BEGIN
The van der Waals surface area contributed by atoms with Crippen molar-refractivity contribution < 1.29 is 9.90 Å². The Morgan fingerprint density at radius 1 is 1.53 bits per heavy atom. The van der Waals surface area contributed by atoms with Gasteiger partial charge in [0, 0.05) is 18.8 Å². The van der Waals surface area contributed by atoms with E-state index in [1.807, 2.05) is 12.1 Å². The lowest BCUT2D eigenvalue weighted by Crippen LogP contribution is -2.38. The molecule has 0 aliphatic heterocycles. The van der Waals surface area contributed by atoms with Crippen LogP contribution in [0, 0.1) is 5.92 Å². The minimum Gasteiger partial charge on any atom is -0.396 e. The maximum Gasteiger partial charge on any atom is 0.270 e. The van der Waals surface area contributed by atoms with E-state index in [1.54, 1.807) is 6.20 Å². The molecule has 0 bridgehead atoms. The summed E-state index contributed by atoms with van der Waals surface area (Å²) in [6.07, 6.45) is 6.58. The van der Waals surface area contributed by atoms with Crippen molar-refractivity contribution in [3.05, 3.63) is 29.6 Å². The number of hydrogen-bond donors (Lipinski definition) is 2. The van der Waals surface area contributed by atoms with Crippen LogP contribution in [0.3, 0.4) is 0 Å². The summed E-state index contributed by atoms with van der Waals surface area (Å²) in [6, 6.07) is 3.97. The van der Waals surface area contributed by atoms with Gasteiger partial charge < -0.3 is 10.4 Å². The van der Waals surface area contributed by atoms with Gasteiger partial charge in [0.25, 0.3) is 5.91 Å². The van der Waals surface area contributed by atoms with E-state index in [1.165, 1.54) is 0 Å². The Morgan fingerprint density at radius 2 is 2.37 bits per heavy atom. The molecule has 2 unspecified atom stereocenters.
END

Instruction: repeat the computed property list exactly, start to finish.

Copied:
The van der Waals surface area contributed by atoms with Crippen molar-refractivity contribution < 1.29 is 9.90 Å². The Morgan fingerprint density at radius 1 is 1.53 bits per heavy atom. The van der Waals surface area contributed by atoms with Gasteiger partial charge in [0, 0.05) is 18.8 Å². The van der Waals surface area contributed by atoms with E-state index in [1.807, 2.05) is 12.1 Å². The lowest BCUT2D eigenvalue weighted by Crippen LogP contribution is -2.38. The molecule has 0 aliphatic heterocycles. The van der Waals surface area contributed by atoms with Crippen LogP contribution in [0, 0.1) is 5.92 Å². The minimum Gasteiger partial charge on any atom is -0.396 e. The maximum Gasteiger partial charge on any atom is 0.270 e. The van der Waals surface area contributed by atoms with E-state index in [1.54, 1.807) is 6.20 Å². The molecule has 0 bridgehead atoms. The summed E-state index contributed by atoms with van der Waals surface area (Å²) in [6.07, 6.45) is 6.58. The van der Waals surface area contributed by atoms with Crippen molar-refractivity contribution in [3.05, 3.63) is 29.6 Å². The number of hydrogen-bond donors (Lipinski definition) is 2. The van der Waals surface area contributed by atoms with Crippen LogP contribution in [0.3, 0.4) is 0 Å². The summed E-state index contributed by atoms with van der Waals surface area (Å²) in [6, 6.07) is 3.97. The van der Waals surface area contributed by atoms with Gasteiger partial charge < -0.3 is 10.4 Å². The van der Waals surface area contributed by atoms with Gasteiger partial charge in [0.25, 0.3) is 5.91 Å². The van der Waals surface area contributed by atoms with E-state index in [1.165, 1.54) is 0 Å². The Morgan fingerprint density at radius 2 is 2.37 bits per heavy atom. The molecule has 2 unspecified atom stereocenters.